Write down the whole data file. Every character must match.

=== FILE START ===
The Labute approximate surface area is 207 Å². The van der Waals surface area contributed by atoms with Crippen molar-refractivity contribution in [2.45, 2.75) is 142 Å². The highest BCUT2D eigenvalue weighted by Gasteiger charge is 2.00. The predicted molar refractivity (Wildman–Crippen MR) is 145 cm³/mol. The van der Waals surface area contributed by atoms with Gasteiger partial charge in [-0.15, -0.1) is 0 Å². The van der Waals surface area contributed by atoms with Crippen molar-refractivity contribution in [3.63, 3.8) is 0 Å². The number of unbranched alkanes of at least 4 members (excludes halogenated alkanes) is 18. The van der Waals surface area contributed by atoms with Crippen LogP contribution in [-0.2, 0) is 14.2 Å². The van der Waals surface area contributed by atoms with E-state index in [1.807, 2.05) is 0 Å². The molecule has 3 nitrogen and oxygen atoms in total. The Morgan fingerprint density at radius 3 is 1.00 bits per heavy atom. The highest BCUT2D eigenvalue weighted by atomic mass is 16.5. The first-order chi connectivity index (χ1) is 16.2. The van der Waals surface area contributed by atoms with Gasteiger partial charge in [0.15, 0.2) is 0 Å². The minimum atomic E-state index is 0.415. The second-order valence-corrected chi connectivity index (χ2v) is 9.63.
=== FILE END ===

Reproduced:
The Labute approximate surface area is 207 Å². The van der Waals surface area contributed by atoms with Crippen molar-refractivity contribution in [2.45, 2.75) is 142 Å². The highest BCUT2D eigenvalue weighted by Gasteiger charge is 2.00. The predicted molar refractivity (Wildman–Crippen MR) is 145 cm³/mol. The van der Waals surface area contributed by atoms with Gasteiger partial charge in [-0.15, -0.1) is 0 Å². The van der Waals surface area contributed by atoms with Crippen molar-refractivity contribution in [3.63, 3.8) is 0 Å². The number of unbranched alkanes of at least 4 members (excludes halogenated alkanes) is 18. The van der Waals surface area contributed by atoms with Crippen LogP contribution in [-0.2, 0) is 14.2 Å². The van der Waals surface area contributed by atoms with E-state index in [1.807, 2.05) is 0 Å². The molecule has 3 nitrogen and oxygen atoms in total. The Morgan fingerprint density at radius 3 is 1.00 bits per heavy atom. The highest BCUT2D eigenvalue weighted by atomic mass is 16.5. The first-order chi connectivity index (χ1) is 16.2. The van der Waals surface area contributed by atoms with Gasteiger partial charge in [0.15, 0.2) is 0 Å². The minimum atomic E-state index is 0.415. The second-order valence-corrected chi connectivity index (χ2v) is 9.63.